For me, what works about Memento (Nolan’s second, and still his best, film) is how grounded it is in the experience of being Leonard. I think Ebert’s critique applies to other Nolan movies, but here, the backward narrative adeptly puts the viewer in his shoes. Leonard might not experience time in reverse, the ways the viewer does, but we find ourselves as routinely disoriented and confused as he does. And unlike Inception or The Prestige, the film isn’t so busy with smoke and mirrors that it forgets to be about something: how humans create their own search for meaning. Like Bruce Willis in The Sixth Sense, the answer was right in front of Leonard the whole time, but he needed a better story to believe in, one that gave him purpose.

Like Batman Begins before it, The Dark Knight, Nolan’s other masterpiece, never forgets who its characters are or what the story is supposed to be about: the psychology of being a hero, even when your moral quest for justice is at odds with the society around you. The helpful part of telling Bruce Wayne’s story, however, is that the work of creating him has been done for Nolan. He’s telling a tale that’s been told and retold countless times over the character’s nearly 80-year history, and it’s telling the stories of his own characters with which Nolan struggles. Each Batman film probes further into the central question of who Bruce Wayne is, but aside from a dead wife trope, the enigma of Dom Cobb is a question that Inception barely gets around to asking.

In terms of plot architecture alone, Inception marked a step forward for one of the key filmmakers of our era, one whose contribution to mainstream cinema is inarguable. Nolan’s films excite audiences because of his determination to challenge audiences, but as the slow decline of M. Night Shyamalan’s career shows, viewers need more than game design, even at its most clever. It’s not enough to be fooled. You go to theatre to be wowed or see things you didn’t dream possible.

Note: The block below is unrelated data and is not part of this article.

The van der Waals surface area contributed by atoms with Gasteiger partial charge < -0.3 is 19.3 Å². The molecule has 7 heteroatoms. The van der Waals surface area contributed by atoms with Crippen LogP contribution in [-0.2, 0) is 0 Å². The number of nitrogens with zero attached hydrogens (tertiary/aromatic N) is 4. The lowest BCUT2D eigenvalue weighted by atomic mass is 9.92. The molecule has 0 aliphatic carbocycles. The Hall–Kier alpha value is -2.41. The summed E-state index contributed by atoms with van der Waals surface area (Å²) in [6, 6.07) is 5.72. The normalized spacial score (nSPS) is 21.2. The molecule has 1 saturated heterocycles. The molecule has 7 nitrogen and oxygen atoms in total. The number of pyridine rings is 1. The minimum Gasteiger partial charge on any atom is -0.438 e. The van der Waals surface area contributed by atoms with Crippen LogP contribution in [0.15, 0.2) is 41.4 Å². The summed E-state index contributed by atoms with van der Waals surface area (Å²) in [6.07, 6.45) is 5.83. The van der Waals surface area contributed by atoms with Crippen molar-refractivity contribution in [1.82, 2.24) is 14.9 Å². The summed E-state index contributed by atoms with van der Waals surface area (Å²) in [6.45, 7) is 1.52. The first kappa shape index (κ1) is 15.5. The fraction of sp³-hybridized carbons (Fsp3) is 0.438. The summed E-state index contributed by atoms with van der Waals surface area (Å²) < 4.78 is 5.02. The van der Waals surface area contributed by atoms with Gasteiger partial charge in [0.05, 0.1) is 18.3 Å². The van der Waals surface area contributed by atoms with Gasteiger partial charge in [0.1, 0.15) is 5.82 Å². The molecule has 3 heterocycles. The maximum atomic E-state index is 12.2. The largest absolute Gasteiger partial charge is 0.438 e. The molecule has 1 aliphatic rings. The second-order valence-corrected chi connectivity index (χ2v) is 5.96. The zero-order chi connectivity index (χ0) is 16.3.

Like Shyamalan in his heyday, Christopher Nolan often gets the “modern Spielberg” marker, not because their work has a ton in common but simply because they are two male directors who make popular movies everyone seems to like. But what’s made Spielberg’s work stand the test of time is that Jaws isn’t just about the shark, just like Jurassic Park isn’t about the dinosaurs. What makes his films feel so universal 39 years after Jaws debuted is that beneath the special effects and animatronic magic are themes that are deeply resonant, stories not just of survival but confronting your own place in the ecosphere. E.T. is about an alien that rides a bicycle, sure, but more than anything, it’s about us.

In journeying the galaxy, Christopher Nolan and Matthew McConaughey might not uncover our collective future, another home for us in the black peril of the great beyond. However, Nolan’s quest for humanity proves he’s finally asking the right questions.

Photo via charlieanders2/Flickr (CC BY 2.0) | Remix by Jason Reed

Nico Lang

Nico Lang

Nico Lang is an essayist, movie critic, and reporter who specializes in the intersection of politics and LGBTQ issues. His work has been featured in Rolling Stone, The Guardian, The Los Angeles Times, Jezebel, Esquire, and BuzzFeed, among other notable publications.